Asian Liquidity Stress Index Falls in January

Moody's Investors Service says that its Asian Liquidity Stress Index (Asian LSI) declined to 27.2% in January from 28.6% in December.

 

The fall reflected a drop to 28 from 30 in the number of companies with Moody's lowest or weakest speculative-grade liquidity score of SGL-4, while the number of companies in the index also fell by two to 103.

 

The index -- which decreases when speculative-grade liquidity appears to increase - remains historically high, but is still below the record high of 37% seen in the fourth quarter of 2008 following the global financial crisis.

 

"Four companies shed their SGL-4 scores in January, either because their corporate family ratings were withdrawn, or because their liquidity improved following bond issuances in January, and two companies received SGL-4 scores," says Laura Acres, a Moody's Senior Vice President.

 

At the same time, the liquidity sub-index for Chinese speculative-grade companies declined in January to 29.4% from 31.4% in December, reflecting the fact that two companies exited the SGL-4 rating category and one company entered it.

 

Meanwhile, the sub-index for Indonesian companies edged up to 12.5% from 12%, ending a 3-month streak of no change in the percentage. The increase reflected the withdrawal of one company's corporate family rating, but the number of Indonesian companies with an SGL-4 score is unchanged at three.

 

"We also note that while corporate family rating downgrades exceeded upgrades in January, positive outlooks are gaining momentum. We changed the outlooks of seven companies in January, six in a positive direction and one in a downward direction," says Acres.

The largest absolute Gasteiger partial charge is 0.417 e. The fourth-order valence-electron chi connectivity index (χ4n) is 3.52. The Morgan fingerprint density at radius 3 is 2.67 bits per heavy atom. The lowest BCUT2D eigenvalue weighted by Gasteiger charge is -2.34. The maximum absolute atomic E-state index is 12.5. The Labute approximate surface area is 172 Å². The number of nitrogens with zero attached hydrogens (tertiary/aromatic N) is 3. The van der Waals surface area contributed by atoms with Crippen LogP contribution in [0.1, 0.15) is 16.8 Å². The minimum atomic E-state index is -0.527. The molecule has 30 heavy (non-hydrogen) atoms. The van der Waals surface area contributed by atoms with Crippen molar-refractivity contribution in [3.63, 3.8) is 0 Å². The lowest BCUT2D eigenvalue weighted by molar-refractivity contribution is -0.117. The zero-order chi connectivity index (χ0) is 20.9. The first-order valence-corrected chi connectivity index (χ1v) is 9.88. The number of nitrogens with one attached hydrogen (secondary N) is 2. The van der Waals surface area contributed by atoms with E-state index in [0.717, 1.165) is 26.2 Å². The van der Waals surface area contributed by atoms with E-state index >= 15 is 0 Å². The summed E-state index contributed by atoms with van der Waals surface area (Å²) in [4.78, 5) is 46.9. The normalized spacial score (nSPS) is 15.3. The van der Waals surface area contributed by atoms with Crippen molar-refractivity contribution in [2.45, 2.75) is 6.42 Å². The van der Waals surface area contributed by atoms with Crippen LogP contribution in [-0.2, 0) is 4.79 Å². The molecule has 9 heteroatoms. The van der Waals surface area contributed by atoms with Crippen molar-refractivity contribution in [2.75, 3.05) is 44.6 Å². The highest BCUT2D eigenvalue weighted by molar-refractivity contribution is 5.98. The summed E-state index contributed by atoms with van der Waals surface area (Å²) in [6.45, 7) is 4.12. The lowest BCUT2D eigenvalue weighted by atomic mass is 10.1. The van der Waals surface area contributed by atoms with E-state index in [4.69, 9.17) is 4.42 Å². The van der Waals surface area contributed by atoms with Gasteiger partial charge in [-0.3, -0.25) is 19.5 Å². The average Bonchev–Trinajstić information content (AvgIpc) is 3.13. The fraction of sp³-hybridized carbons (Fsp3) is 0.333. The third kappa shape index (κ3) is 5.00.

"We further note that the current market environment is highly favorable towards issuance," says Acres.

 

The report says that a total of 19 rated deals closed in January, raising a total of $8.0 billion, the highest amount of high-yield debt issued in a single month in Asia. It also included the largest bond deal for a company with a single-B rating: MCE Finance Limited (Ba3 stable) raised an eight-year B1-rated bond of $1 billion at 5%.

 

"The diversity of funding choices has also broadened and the high-yield bond markets are providing financing in ever greater volumes. Chinese corporates in particular have access to trust loans and a growing domestic bond market. As a result, while defaults are expected to increase, they remain relatively low," says Acres.

 

As of end-January, Moody's had assigned speculative-grade ratings to 103 issuers in Asia (excluding Japan and Australia), covering $52.8 billion, up from $45.8 billion as of end-December.

 

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